Continue reading A single time-delay can also be expressed in the frequency-domain.

A Concept about Directionality In Sound Perception

We all understand that given two ears, we can hear panning when we listen to reproduced stereo, as well as maybe that sounds seem to come ‘from outside’ as opposed to ‘from inside’, corresponding to out-of-phase as opposed to in-phase. But the reality of human sound perception is, that we are supposed to be capable of more subtle perception, about the location of the origin of sounds. I will call this more subtle perception of directions, ‘complete stereo-directionality’.

One idea which some people have pursued, is that we do not just hear amplitudes associated with frequencies, but that we might be able to perceive phase-vectors associated with frequencies as well. This idea seems to agree with the fact that at least a part of our complete stereo-directionality seems to be based on Inter-Aural-Time-Differences, as a basis for perceiving direction. This idea also seems to agree well with the fact that in Science, and with Machines, the amplitude of any frequency component, can be represented by a complex number.

But this idea does not seem to agree well, with the fact that our ultimate organ to perceive sound is not the outer ear, nor the middle ear, but the inner ear, which is also known as the cochlea. As I understand it, the cochlea is capable of differentiating along frequency-mappings incredibly precisely, but not along phase-relationships.

Now, some reason may exist to think, that the middle ear and the skull carry out some sort of mixing of sounds, that enter the outer ear, before those sounds reach the cochlea. But for the moment, I am going to regard this detail as secondary.

I think that what ultimately happens, is that on the cerebral cortex, just as it goes with the optical lobes, the aural lobes have a mapping of fingerprint-like ‘ridges’. The long-range mapping may be according to frequency, but the short-range mapping may be such, that one set of ridges corresponds to input from one ear, while the negative of that same pattern of ridges, represents the input of the opposite ear.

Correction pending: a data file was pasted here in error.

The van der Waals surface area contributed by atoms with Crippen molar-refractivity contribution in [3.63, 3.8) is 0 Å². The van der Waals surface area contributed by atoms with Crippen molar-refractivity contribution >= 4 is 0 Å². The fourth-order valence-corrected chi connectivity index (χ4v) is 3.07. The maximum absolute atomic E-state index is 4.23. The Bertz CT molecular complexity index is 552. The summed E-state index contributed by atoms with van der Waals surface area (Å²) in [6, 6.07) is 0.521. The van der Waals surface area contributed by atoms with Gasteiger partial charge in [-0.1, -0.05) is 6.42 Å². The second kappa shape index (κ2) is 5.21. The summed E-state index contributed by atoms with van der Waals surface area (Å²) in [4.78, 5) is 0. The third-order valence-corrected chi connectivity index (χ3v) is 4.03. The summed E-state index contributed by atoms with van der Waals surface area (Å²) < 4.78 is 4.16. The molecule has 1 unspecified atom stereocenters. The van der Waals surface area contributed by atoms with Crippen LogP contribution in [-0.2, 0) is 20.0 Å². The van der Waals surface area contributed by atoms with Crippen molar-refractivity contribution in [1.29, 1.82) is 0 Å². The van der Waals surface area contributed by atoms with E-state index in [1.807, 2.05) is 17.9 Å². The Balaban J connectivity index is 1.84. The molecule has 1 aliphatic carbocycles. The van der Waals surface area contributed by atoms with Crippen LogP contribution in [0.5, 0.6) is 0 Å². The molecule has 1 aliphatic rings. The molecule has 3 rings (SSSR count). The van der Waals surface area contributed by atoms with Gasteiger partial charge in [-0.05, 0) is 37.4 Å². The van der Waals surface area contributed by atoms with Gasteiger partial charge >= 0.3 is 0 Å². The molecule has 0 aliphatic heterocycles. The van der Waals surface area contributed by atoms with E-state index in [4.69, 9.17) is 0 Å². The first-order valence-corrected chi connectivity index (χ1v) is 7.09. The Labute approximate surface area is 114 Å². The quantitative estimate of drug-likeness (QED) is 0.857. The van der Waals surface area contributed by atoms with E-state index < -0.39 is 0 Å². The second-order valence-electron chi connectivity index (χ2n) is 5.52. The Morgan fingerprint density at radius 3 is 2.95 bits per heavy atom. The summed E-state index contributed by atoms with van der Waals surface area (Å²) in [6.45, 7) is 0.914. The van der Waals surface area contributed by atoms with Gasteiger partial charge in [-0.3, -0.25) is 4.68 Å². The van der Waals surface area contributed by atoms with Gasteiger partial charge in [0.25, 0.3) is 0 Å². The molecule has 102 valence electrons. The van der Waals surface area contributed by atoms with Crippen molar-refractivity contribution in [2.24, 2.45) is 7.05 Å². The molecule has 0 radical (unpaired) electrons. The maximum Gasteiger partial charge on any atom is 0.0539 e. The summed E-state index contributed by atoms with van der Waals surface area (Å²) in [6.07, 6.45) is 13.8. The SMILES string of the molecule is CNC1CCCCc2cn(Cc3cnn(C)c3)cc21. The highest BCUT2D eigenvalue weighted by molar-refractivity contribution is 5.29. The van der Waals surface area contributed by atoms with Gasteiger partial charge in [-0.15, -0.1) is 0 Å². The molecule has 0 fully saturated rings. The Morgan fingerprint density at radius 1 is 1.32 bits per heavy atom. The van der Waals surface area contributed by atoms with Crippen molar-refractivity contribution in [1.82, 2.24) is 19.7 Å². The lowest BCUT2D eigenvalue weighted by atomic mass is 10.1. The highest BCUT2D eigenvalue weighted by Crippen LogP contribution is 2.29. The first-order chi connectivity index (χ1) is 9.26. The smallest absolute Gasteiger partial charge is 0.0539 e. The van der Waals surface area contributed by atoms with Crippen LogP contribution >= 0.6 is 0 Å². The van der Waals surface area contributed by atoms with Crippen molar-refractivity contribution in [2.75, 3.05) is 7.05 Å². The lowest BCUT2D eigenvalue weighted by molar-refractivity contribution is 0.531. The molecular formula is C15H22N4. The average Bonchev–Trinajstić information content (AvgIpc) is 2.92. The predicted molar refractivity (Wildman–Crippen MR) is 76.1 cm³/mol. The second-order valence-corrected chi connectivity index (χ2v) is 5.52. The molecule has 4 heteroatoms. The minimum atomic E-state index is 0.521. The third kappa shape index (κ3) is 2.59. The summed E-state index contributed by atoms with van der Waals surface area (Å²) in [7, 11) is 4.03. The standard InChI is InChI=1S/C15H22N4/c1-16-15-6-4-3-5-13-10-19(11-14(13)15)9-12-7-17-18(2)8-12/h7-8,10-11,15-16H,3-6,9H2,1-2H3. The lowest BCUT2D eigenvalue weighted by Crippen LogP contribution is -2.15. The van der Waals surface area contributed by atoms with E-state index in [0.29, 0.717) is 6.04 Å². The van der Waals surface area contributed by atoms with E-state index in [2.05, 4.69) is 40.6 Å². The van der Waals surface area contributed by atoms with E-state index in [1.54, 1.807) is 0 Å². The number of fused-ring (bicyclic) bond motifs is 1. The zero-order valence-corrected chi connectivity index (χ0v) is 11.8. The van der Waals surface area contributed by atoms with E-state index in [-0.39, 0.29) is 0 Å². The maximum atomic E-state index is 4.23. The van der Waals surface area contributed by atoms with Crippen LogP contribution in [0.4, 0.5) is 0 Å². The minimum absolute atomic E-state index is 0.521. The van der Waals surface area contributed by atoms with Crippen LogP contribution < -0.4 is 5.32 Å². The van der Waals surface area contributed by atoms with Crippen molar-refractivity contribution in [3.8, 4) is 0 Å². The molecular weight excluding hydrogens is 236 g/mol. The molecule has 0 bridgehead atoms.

And so what the cerebral cortex can do, is make very precise differentiations in its short-range neural systems, between what any one frequency-component has as amplitude, as perceived by one cochlea differently from the other cochlea.

When sound events reach our ears, they can follow many paths, as well as perhaps being mixed as well by our middle ear, so that real phase positions lead to subtle amplitude-differences, as sensed by our cochlea, and as interpreted by our cerebral cortex with its ridged mappings. Inter-Aural Time-Differences may also lead to subtle differences in per-frequency amplitudes, by the time they reach the cochlea.

And I suspect that the latter is what leads to our ‘complete stereo-directionality’.

What this would also mean, is that in lossy sound compression, if the programmers decided to compute a Fourier Transform of each stereo channel first – and the Discreet Cosine Transform is one type of Fourier Transform – and then to store the differences between absolute amplitudes that result, they may quite accidentally have processed the sound closer to how human hearing processes sound.

If instead, the programmers chose to compute the L-R component in the time-domain first, and then to perform some Fourier Transform of L+R and L-R secondly, they may have been intending to capture more information than can be captured in the other way. But they may have captured information with this method, that human hearing is not able to interpret well.

This would be especially true then, in cases where L and R mainly cancel, so that the amplitude of L+R is low, while the Fourier Amplitude of L-R would be high.

This might sound fascinating due to whatever our middle ear next does with it, but does not lead to meaningful interpretations, of ‘where that sound even supposedly comes from’. Hence, while this could be psychedelic, it would not enhance our ‘complete stereo-directionality’.

Also, the idea may be applied by our brain, that whatever sound we are focusing on, ‘all the other sounds’ form a continuous background noise, such that the sound we are focusing on may seem to have negative amplitudes, because real amplitudes locally become lower than the virtual noise levels. And while this may allow us to derive some sort of perception of phase-cancellation, it may not actually be due, to our cochlea having picked up phase-cancellation.